How SCADA highlights the futility of finding security vulnerabilities
Pete Lindstrom argues that 'irresponsible' disclosure of security holes in SCADA systems could put human lives at risk and calls on the security research community to start thinking about the vulnerability problem in different ways.
The many flavors of vulnerability disclosure have a long history in the information security field. While security professionals sometimes support a moderate form of managed disclosure, the introduction of higher consequences associated with SCADA systems has caused many to rethink their perspectives. A seasoned approach to technology risk management and a closer look at the risk model can contribute to clearer thinking in this area.
The key to understanding the impact of disclosure on IT risk is to acknowledge the interaction of threats and vulnerabilities. It is easy to fall into the trap of thinking that only vulnerability levels are affected.
When researchers disclose vulnerabilities, they do it in the name of more secure software. In actuality, the vulnerability level is not impacted at all during initial disclosure; the levels change when they are introduced into the environment, regardless of whether we know about them or not (because the attacker might). The intention of disclosure is to identify the vulnerability and then mitigate it - usually through a patch - so that the vulnerability level is reduced.
But patching a system can be a very risky, time-consuming process. As with any system change, a patch must be thoroughly evaluated and tested prior to its move to production. Even then, patches fail. So, the costs associated with the patch process must be compared to the perceived benefits of protecting against compromise. Since we know that very few vulnerabilities are ever actually compromised, and with SCADA systems we are dealing with highly sensitive systems that are often not changed for long periods, the likelihood of a patch actually being applied is fairly low. What’s more, since no patch is even available in this case, some other mechanism must be deployed. Ultimately, it is unlikely that vulnerability levels will be affected for many months.
What can seem counter-intuitive is that threat is impacted significantly with disclosure details. Since intelligent adversaries have their own cost-benefit analyses, anything that drives down their costs increases their benefits. The more information provided, such as weaponized exploit code, the lower the costs. With SCADA systems, the attacker knowledge base is still relatively small and thus expert contributions from whitehats help the bad guys tremendously.
Many (but not all) researchers seek out vulnerabilities in an attempt to reduce risk. However, they ignore the threat component. And that means that, in order for risk to be reduced, any reduction in vulnerability level must be greater than the increase in the threat levels. Even though most vulnerabilities are never exploited, there are a number of examples from the past that show that more incidents occur after a disclosure event. Given the SCADA situation at hand, it is unlikely that the vulnerability level will be reduced to offset the increase in threat, and therefore more incidents are likely.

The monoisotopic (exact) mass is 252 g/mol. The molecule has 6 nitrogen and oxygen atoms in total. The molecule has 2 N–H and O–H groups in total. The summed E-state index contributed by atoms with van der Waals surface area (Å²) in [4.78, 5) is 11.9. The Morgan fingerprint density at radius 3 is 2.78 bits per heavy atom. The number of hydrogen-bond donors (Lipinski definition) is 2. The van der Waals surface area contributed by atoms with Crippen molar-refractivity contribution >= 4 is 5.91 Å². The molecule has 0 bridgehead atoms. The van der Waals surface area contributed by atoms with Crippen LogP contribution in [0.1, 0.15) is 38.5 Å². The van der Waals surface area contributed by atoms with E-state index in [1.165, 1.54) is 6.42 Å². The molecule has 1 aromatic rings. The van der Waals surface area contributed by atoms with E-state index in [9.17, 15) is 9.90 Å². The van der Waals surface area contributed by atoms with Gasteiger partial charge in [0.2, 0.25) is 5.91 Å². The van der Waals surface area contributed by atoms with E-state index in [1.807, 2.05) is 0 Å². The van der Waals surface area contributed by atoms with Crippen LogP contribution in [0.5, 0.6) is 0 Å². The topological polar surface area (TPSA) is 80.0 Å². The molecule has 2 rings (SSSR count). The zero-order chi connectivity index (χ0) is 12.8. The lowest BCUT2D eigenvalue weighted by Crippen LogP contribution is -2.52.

Researchers commonly refer to their successes by highlighting software applications that they believe have gotten more secure – usually, it’s a Microsoft love-fest. This is a great example of their misaligned focus on vulnerabilities and the importance of understanding threat. While these applications may actually be more secure, it really doesn’t matter unless the incidents are being reduced. This situation highlights two things – first, something that works in contained environments doesn’t necessarily work in the aggregate – that is why QA departments still make sense, for example. And second, that this whole exercise is futile.
The second point is simply one of futility. In the face of these “more secure” programs, how has the risk changed? Is there anyone out there suggesting that risk is actually going down? The problem is that there is too much software in the world’s codebase (or really any of today’s large data centers) to try to find every bug using the techniques employed today. Not only that, but the gap is widening – it’s like a bad math word problem – software development is heading east at 50 mph and vulnerability research is going in the same direction at 5 mph, when will it catch up?
Since it is impossible to find all vulnerabilities and unlikely that we can somehow find the “right” ones, we need to come up with better, more effective ways to protect ourselves. Though the “frontal assault” on vulnerabilities is futile, there are other ways to attack the problem. First, we can design better controls into the architecture. Initiatives like Microsoft’s Blue Hat Prize are more likely to lead to security breakthroughs. Second, we can work harder on threat monitoring. We have another needle-haystack problem there, but have shown success along the way and are getting better. That’s just a start.
SCADA systems are serious business where human lives could be at stake. Stuxnet is an excellent example of the futility of bug-finding – we missed those vulns – and the promise of alternative techniques – we still identified the breach and recovered. It makes no sense to exacerbate a problem in order to highlight its significance. Let’s get security researchers – the best talent in our field – to start thinking about the problem in different ways.
* Pete Lindstrom, principal of Spire Security, has been assessing IT risk and managing information security for over 20 years. He blogs regularly at Spire Security Viewpoint. A different version of this op-ed first appeared on the Verizon Business security blog.